unless x == 4
    puts 'This appears to be false.'
    puts 'This appears to be true.'

puts 'This appears to be true.' if not true
puts 'This appears to be true.' if !true

And ruby has an unless statement as well as an if one. unless is simply the opposite of if: it performs the action when the condition is false. It does make the code more natural to read when one is more interested in a false condition.

Being able to put a condition at the end of a statement which is only run if the condition is met makes for simpler, more human-readable code IMO. There's not much in it, sure, but I can see a time and place for both the suffix approach, and the code block approach.

One can also use this suffix approach with while/until loops too:

x = x + 1 while x < 10
puts x

x = x - 1 until x == 1
puts x

while x < 10
    x = x + 1
    puts x





The last bit of the guidance for Day 1 demonstrates Ruby being duck-typed, but I think the author fails here. Here's the example they use:

i = 0
a = ['0100', 100.0]
while i < 2
    puts "Original: #{a[i]}"
    puts "Int: #{a[i].to_i}"
    i = i + 1

(I've tweaked the output slightly to make it more clear):

Original: 0100
Int: 100
Original: 100.0
Int: 100

This doesn't demonstrate duck-typing, it simply demonstrates one can explicitly cast from one type to another in ruby (in this case to_i, which casts to integer).

This would demonstrate duck-typing:

    puts '100' + 100.0
    puts "puts '100' + 100.0 won't work" # so don't agree that was an example of duck-typing

But - as indicated - this errors because Ruby doesn't duck-type. The whole thing with duck-typing is that it happens automatically (like in CFML); so if one needs to explicitly perform the conversion, it's not duck-typing.

Each day of this book finishes with some homework. In today's case it was as follows (the comments are the homework instructions):

load "sep.rb"

# A method that substitutes part of a string
# Information about Ruby’s regular expressions
puts ("this is a test string".gsub(/\b\w+\b/) { |match|

# Print the string “Hello, world.”
message = "hello world"
puts message

# For the string “Hello, Ruby,” find the index of the word “Ruby.”
s = "Hello, Ruby"
puts s.index "Ruby"

# Print your name [five] times.
name = "Zachary"
(1..5).each {|i| puts "#{name}"}

# Information about Ruby’s ranges
# Print the string “This is sentence number 1,” where the number 1 changes from 1 to [5].
(1..5).each {|i| puts "This is sentence number #{i}"}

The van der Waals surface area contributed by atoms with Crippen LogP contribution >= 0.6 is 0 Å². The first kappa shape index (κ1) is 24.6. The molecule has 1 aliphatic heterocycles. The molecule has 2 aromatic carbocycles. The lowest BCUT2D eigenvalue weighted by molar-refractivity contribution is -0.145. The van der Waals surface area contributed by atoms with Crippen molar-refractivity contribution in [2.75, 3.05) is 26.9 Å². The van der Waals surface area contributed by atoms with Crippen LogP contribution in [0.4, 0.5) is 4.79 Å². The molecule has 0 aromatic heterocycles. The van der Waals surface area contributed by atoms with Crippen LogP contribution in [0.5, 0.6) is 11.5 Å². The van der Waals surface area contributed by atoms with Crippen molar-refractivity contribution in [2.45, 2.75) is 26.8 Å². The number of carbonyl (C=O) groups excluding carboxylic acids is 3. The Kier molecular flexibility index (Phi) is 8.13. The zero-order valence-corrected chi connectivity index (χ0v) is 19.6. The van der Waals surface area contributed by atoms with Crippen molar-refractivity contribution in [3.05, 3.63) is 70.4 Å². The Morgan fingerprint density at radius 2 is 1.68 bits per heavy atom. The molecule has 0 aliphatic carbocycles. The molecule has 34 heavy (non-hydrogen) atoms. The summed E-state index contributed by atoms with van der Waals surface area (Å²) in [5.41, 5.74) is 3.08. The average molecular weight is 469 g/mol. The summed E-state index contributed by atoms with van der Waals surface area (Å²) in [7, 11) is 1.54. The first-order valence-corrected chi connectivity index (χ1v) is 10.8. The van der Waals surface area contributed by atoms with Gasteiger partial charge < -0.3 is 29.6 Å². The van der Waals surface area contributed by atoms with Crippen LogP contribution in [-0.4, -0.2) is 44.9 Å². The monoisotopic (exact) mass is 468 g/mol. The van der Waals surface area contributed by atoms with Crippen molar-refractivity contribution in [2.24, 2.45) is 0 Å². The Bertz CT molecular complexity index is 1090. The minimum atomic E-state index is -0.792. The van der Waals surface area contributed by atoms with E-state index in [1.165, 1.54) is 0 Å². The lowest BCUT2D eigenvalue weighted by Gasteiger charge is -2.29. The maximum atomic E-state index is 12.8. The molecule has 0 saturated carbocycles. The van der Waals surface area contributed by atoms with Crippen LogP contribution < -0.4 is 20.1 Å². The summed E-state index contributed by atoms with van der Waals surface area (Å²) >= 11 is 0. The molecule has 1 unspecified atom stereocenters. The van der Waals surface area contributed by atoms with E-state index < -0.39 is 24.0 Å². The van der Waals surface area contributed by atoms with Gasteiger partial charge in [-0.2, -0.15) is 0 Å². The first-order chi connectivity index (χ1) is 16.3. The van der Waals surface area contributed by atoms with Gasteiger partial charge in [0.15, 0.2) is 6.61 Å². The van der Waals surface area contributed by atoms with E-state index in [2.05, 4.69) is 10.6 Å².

# Run a Ruby program from a file.

NB: sep.rb just as this function in it:

# sep.rb
def sep
    puts "======="

I just use it to make the output more clear when I run code. The code above ran as follows:

siht si a tset gnirts
hello world
This is sentence number 1
This is sentence number 2
This is sentence number 3
This is sentence number 4
This is sentence number 5

The only thing of interest here is the gsub method which is the equivalent of CFML's reReplace(), except it takes a block which is passed each match, upon which one can run any code one wants, not simply a regex-replacement. That's cool. I've actually written a UDF that achieves the same thing for CFML, detailed in "replaceWithCallback() UDF for CFLib and suggested ER for ColdFusion".

The second part of the homework assignment was to write a quick guessing game. My implementation was thus:


# Bonus problem: If you’re feeling the need for a little more, write
# a program that picks a random number. Let a player guess the
# number, telling the player whether the guess is too low or too high.
# (Hint: rand(10) will generate a random number from 0 to 9, and
# gets will read a string from the keyboard that you can translate to
# an integer.)

number = rand(10)
guess = 0 # so it's in scope
loop do
    puts "Have a guess"
    guess = gets.to_i
    break if guess == number
    puts "too low" if guess < number
    puts "too high" if guess > number
puts "you got it: #{guess} == #{number}"

That's not how I'd write that code in the real world, but I was making a point of sticking to the stuff covered during that day's guidance.

That was it for Day 1. It took me much longer to write this up than it did to work through it. I learned a small amount, but also reminded myself a bunch of stuff I already knew.

At the time I'm typing this I've also completed Day 2, and read ahead Day 3 or Ruby and Day 1 of IO. I'll document all that stuff too, when I get time. At the moment I am not in a blog mood, so I'm just gonna drink beer instead (I'm at the airport, killing time).